I was recently chatting with our friends at SPS Spindle Parts and Service, LLC (Goffstown, NH). They are, to my understanding, the only certified BIG-PLUS® spindle grinder in America that performs onsite regrinds. Chris Vigneault, their onsite grinding manager, explained that most of their onsite visits, BIG-PLUS or not, are the result of a crash or poor drawbar retention that allows a tool to loosen in the spindle. That isn’t usually surprising news, but Vigneault explained that their testing and examination process often does reveal something else that is very surprising for customers: “One of the things that most customers are unaware of is that a lot of their spindles are BIG-PLUS and they simply don’t know it,” he said. “Not all, but a lot of customers lately are looking for that ability and just don’t know that they already have it.”
This is common after the purchase of a used machine tool, but shops are even more surprised when they hear this news about new machines. There are a couple of reasons this happens:
- More than 150 machine tool builders are licensed to use and make BIG-PLUS on original equipment. Sometimes, to lower costs, instead of stocking two different spindles they will grind all their spindles to BIG-PLUS specifications, making it a standard option. When those machines go from manufacturing to the market or the sales team, that message may not travel with it to the sales team and, in turn, doesn’t make it to the customer. In other cases, even when builders make it clear that BIG-PLUS is an option, every machine in that series is still equipped with the system and registered in the builder’s system. Those who don’t choose the option simply don’t receive some of the supporting documents about care, usage and tool selection.
- Another way BIG-PLUS spindles make it to the floor without shops knowing is that the in-house installation supervisor may be told by the OEM’s application engineer, but that information doesn’t necessarily flow much further than that.
All of which begs the question, how do you find out if you have a BIG-PLUS spindle?
We have learned over the years which builders are making their spindles to BIG-PLUS as a standard or as an option, and on which models. So when I visit a customer or talk to them over the phone, I ask what brands of machines they use and compare this with the master list of authorized machine tool builders for BIG-PLUS. However, the easiest way to figure it out is to place a standard tool into the spindle and see how much of a gap there is between the tool holder flange face and spindle face. Without BIG-PLUS, the standard gap should be visible, or about .12 in. If it is BIG-PLUS, the gap is half of this amount, or only .06 in. These values change depending on 30 taper, 40 taper or 50 taper sizes, but the gap is visibly less than usual.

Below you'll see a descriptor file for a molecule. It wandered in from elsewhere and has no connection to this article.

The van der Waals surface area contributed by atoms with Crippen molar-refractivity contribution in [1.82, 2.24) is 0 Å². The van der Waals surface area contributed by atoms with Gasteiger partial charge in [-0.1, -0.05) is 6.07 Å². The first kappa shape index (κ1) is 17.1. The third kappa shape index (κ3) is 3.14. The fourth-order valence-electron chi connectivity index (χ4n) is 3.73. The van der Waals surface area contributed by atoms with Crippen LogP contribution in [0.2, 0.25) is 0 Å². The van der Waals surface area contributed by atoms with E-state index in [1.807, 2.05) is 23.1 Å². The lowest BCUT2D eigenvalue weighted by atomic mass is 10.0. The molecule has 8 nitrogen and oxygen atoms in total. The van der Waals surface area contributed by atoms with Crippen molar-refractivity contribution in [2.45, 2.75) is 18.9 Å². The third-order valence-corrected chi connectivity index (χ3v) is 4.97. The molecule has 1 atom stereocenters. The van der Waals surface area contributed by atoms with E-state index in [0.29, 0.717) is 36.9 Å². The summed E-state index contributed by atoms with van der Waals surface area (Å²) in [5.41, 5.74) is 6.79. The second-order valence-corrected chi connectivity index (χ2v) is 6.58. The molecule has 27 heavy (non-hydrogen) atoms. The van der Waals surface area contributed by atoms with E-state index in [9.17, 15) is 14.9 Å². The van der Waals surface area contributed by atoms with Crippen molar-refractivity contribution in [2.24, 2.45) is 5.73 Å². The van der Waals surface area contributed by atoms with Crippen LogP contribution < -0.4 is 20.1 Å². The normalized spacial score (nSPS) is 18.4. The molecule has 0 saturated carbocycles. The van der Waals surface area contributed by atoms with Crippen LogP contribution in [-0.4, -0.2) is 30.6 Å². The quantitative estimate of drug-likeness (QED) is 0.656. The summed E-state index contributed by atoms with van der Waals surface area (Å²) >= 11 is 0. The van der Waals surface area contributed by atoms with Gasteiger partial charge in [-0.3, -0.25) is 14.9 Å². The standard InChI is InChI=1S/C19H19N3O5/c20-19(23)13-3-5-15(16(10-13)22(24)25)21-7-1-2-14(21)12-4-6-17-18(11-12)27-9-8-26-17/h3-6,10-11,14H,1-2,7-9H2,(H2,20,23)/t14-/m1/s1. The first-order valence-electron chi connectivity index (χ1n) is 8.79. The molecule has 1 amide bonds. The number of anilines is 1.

If you identify BIG-PLUS spindles on your floor and you want to start taking advantage, there are some things you should know. First, if you’ve been using standard V-flange tools in that spindle, you likely won’t be able to realize the full benefits of the system. Over time, standard tooling will wear the spindle in ways that change its geometries. “We were just at a shop in Connecticut checking out a BIG-PLUS spindle,” recalled Vigneault. “Because of the way it wears when you don’t use BIG-PLUS tooling – which is exactly the way this customer was using the machine – the face was very heavy, or oversized. If we were grinding it back into spec, it would probably take quite a bit of work. We would have to take a lot of material off the face to get there.”
Because both taper and face contact are what make the system shine, the geometry is critical. If someone trying to transition to BIG-PLUS tooling after learning they have the spindle doesn’t understand that, they won’t experience the performance they expect. There’s also the factor of maintenance. If a shop didn’t know it had BIG-PLUS machines, it’s a safe bet they didn’t take the preventive steps to help preserve the crucial geometry. These include keeping the spindle, tools and carts clean; misaligned automatic tool changer arms can also harm a BIG-PLUS spindle. These very reasons are why we offer spindle and tool taper cleaners, as well as arm alignment tools. Also, resist the temptation to use less expensive, unlicensed dual-contact tools if you want to give the system a shot. These tool makers do not have the master gauges necessary to create the correct geometry . . . for reference, read my January 2016 Depth of Cut column titled “Is BIG-PLUS an International Standard?” It shares comparative test results and details the risks.
There’s really one proven way to restore a BIG-PLUS spindle to proper specifications: with a certified regrind. Just as tool makers need the right gauges and measuring devices, so do spindle grinders. If you discover you have BIG-PLUS spindles and want to take advantage, keep these factors in mind to see what the system can do.
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